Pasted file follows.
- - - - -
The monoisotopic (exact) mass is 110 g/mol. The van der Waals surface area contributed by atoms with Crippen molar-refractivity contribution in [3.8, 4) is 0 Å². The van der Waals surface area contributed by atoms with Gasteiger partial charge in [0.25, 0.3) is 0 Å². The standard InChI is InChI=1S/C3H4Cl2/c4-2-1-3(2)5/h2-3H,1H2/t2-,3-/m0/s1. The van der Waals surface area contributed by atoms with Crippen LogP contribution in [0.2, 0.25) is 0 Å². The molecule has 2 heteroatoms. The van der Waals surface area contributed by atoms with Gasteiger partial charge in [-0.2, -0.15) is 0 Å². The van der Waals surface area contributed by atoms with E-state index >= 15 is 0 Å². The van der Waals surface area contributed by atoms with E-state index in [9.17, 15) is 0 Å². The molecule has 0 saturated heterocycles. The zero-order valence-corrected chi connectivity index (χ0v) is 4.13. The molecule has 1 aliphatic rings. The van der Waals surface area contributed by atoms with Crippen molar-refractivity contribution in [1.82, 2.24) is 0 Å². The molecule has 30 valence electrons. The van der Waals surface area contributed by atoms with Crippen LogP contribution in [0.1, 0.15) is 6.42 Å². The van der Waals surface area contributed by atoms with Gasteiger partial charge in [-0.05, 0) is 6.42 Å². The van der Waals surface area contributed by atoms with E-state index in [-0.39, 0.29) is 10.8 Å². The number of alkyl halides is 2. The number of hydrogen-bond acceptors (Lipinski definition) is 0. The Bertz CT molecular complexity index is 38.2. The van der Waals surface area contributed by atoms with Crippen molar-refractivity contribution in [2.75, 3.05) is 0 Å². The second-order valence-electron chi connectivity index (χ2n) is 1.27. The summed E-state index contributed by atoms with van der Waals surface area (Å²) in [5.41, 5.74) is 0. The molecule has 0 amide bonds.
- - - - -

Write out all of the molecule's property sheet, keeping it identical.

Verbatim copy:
The monoisotopic (exact) mass is 110 g/mol. The van der Waals surface area contributed by atoms with Crippen molar-refractivity contribution in [3.8, 4) is 0 Å². The van der Waals surface area contributed by atoms with Gasteiger partial charge in [0.25, 0.3) is 0 Å². The standard InChI is InChI=1S/C3H4Cl2/c4-2-1-3(2)5/h2-3H,1H2/t2-,3-/m0/s1. The van der Waals surface area contributed by atoms with Crippen LogP contribution in [0.2, 0.25) is 0 Å². The molecule has 2 heteroatoms. The van der Waals surface area contributed by atoms with Gasteiger partial charge in [-0.2, -0.15) is 0 Å². The van der Waals surface area contributed by atoms with E-state index >= 15 is 0 Å². The van der Waals surface area contributed by atoms with E-state index in [9.17, 15) is 0 Å². The molecule has 0 saturated heterocycles. The zero-order valence-corrected chi connectivity index (χ0v) is 4.13. The molecule has 1 aliphatic rings. The van der Waals surface area contributed by atoms with Crippen molar-refractivity contribution in [1.82, 2.24) is 0 Å². The molecule has 30 valence electrons. The van der Waals surface area contributed by atoms with Crippen LogP contribution in [0.1, 0.15) is 6.42 Å². The van der Waals surface area contributed by atoms with Gasteiger partial charge in [-0.05, 0) is 6.42 Å². The van der Waals surface area contributed by atoms with E-state index in [-0.39, 0.29) is 10.8 Å². The number of alkyl halides is 2. The number of hydrogen-bond acceptors (Lipinski definition) is 0. The Bertz CT molecular complexity index is 38.2. The van der Waals surface area contributed by atoms with Crippen molar-refractivity contribution in [2.75, 3.05) is 0 Å². The second-order valence-electron chi connectivity index (χ2n) is 1.27. The summed E-state index contributed by atoms with van der Waals surface area (Å²) in [5.41, 5.74) is 0. The molecule has 0 amide bonds.